State agencies, with few exceptions, are required to adopt regulations following the procedures established in the Administrative Procedure Act (APA). A regulation is defined in Government Code section 11342.600:
“Regulation means every rule, regulation, order, or standard of general application or the amendment, supplement, or revision of any rule, regulation, order, or standard adopted by any state agency to implement, interpret, or make specific the law enforced or administered by it, or to govern its procedure.”
If a state agency issues, utilizes, enforces, or attempts to enforce a rule without following the APA when it is required to, the rule is called an “underground regulation.” State agencies are prohibited from enforcing underground regulations.
If you believe a state agency has issued an alleged underground regulation, you can challenge the alleged underground regulation by filing a petition with the Office of Administrative Law (OAL). If your petition is accepted, OAL may issue a determination. This program is informally known as the “Chapter Two Unit,” or “CTU,” because OAL’s regulations regarding underground regulations are found in California Code of Regulations, title 1, chapter 2.
The following links provide more information on underground regulations and how to submit a petition to OAL alleging an underground regulation.
- What is OAL’s role in underground regulations?
- Chapter Two Regulations
- Determinations Issued
- Section 280 Certifications
The following additional underground regulation documents are available upon request to the OAL Reference Attorney at firstname.lastname@example.org.
- Petition Explanation and Instructions
- Optional Petition Submission Form
- Delegation of Authority for Section 280
Special Note to Inmates, Their Families and Friends
The Office of Administrative Law’s (OAL’s) underground regulation determination process applies to California Department of Corrections and Rehabilitation (CDCR) rules contained in a document promulgated by CDCR that are being applied to inmates or classes of inmates statewide. There are three conditions for an inmate or other person challenging a CDCR rule to be aware of:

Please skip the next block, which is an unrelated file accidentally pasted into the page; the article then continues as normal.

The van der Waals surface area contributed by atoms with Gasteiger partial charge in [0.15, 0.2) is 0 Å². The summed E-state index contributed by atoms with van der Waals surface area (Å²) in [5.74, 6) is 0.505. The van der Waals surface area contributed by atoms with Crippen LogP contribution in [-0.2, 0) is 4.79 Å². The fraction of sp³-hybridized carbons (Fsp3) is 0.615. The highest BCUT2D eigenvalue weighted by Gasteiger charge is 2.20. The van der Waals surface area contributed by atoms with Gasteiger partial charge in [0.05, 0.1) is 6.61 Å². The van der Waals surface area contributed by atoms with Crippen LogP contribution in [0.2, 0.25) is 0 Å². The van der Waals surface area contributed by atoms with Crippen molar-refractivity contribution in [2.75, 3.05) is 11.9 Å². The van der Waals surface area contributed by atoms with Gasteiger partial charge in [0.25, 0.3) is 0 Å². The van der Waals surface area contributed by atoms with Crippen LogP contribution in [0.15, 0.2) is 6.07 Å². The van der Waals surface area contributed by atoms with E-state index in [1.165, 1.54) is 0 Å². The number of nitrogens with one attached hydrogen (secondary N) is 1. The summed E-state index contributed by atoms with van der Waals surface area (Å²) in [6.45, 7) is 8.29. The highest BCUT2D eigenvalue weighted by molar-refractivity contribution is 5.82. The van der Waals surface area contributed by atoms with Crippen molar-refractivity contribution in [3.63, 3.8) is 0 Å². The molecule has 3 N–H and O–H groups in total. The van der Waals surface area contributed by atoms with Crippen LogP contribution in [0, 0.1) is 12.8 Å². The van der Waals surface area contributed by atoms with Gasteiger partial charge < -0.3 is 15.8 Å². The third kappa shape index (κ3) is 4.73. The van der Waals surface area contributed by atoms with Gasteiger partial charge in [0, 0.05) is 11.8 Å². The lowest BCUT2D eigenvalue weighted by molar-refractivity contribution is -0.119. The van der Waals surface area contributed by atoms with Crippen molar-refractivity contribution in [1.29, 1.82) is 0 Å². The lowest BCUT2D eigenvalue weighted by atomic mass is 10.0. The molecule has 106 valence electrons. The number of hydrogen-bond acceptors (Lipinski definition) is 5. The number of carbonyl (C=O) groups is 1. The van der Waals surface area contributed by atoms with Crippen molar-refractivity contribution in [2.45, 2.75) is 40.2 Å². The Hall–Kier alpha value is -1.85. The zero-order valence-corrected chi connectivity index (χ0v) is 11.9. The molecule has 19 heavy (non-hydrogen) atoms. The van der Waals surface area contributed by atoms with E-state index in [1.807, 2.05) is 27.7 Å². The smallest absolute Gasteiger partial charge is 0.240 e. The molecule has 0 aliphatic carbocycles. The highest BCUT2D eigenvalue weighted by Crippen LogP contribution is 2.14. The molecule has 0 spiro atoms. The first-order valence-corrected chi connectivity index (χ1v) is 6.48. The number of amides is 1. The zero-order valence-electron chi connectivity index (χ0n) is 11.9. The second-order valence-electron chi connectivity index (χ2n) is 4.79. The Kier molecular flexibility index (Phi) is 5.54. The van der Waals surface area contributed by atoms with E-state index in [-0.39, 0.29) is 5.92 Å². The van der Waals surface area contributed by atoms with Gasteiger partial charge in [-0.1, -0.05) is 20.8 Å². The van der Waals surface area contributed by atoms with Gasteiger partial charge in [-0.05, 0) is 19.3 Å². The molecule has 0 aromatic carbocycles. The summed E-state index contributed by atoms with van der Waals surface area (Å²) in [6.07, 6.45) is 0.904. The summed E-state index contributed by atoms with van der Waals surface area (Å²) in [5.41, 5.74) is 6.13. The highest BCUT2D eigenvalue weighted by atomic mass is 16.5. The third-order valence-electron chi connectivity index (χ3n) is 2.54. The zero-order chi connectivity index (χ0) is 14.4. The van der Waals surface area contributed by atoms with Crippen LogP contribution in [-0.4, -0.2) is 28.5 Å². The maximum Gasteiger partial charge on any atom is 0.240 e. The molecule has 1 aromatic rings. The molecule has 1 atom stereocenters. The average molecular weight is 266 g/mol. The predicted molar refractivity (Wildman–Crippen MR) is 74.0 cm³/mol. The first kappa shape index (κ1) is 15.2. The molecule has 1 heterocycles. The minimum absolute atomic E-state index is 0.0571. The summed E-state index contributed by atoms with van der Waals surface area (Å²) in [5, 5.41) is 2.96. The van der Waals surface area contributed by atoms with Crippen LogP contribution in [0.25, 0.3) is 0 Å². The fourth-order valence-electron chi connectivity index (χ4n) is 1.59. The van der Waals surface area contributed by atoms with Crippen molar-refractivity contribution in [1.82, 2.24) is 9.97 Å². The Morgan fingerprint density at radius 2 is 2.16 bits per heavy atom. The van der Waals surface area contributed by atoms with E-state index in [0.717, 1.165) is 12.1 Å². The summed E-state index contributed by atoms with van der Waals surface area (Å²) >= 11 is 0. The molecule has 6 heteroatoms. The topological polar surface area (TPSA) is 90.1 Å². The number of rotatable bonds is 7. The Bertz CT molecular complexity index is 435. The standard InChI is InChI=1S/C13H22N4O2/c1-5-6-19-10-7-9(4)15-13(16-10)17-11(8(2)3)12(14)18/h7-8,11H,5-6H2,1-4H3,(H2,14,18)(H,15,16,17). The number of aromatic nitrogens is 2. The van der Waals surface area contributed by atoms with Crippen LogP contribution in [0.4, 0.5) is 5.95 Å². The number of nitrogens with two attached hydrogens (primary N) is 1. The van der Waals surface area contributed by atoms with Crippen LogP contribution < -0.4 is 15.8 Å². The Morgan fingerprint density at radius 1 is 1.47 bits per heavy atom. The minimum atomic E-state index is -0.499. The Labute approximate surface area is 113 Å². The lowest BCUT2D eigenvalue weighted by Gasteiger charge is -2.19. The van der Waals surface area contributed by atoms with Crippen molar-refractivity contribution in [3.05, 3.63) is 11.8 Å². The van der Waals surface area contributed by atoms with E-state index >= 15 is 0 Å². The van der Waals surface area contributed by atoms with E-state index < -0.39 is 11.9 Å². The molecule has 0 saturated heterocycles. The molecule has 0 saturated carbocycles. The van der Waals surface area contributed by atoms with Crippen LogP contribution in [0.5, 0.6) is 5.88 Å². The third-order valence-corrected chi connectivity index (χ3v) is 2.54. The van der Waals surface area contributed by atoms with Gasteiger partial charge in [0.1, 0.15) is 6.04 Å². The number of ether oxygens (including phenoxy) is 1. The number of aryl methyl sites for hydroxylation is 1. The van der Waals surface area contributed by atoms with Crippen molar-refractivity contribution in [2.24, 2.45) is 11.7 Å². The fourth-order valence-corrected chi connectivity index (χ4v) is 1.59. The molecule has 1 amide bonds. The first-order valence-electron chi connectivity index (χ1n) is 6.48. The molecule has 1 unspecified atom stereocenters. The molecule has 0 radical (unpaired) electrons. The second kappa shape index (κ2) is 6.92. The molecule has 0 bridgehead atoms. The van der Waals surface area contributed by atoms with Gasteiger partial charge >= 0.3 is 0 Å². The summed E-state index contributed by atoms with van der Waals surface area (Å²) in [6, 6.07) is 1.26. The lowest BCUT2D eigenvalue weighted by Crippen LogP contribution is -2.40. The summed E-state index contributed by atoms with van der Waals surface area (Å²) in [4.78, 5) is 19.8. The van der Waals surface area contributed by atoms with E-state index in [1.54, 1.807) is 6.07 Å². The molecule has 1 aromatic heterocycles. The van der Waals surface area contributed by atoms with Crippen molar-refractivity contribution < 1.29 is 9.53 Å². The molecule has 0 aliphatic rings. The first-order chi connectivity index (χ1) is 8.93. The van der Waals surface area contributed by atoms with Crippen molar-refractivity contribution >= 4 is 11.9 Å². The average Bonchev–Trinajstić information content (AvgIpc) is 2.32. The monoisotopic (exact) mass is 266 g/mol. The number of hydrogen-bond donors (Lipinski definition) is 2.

- The rule must be in a written document pursuant to California Code of Regulations, title 1, section 260.
- The rule must be generally applicable. A rule that is adopted and enforced by an individual institution is called a “local rule” and is not an underground regulation pursuant to Penal Code section 5058(c). Prison local rules are exempt from the APA.
- OAL also does not have the authority or jurisdiction to become involved in disputes between an inmate and his or her institution over how a regulation adopted pursuant to the APA is applied. If an inmate believes a regulation is not being applied correctly in his or her case by the institution, the CDCR has an existing administrative means through the inmate appeal process to raise these issues and attempt to resolve them. OAL cannot act as an appellate body in that process.
Questions concerning CDCR regulations should be addressed to:
Regulations and Policy Management Branch
California Department of Corrections and Rehabilitation
P.O. Box 942883
Sacramento, CA 94283-0001
Additionally, if a petition challenges an alleged underground regulation of CDCR, it should be sent to the above address as well as to OAL.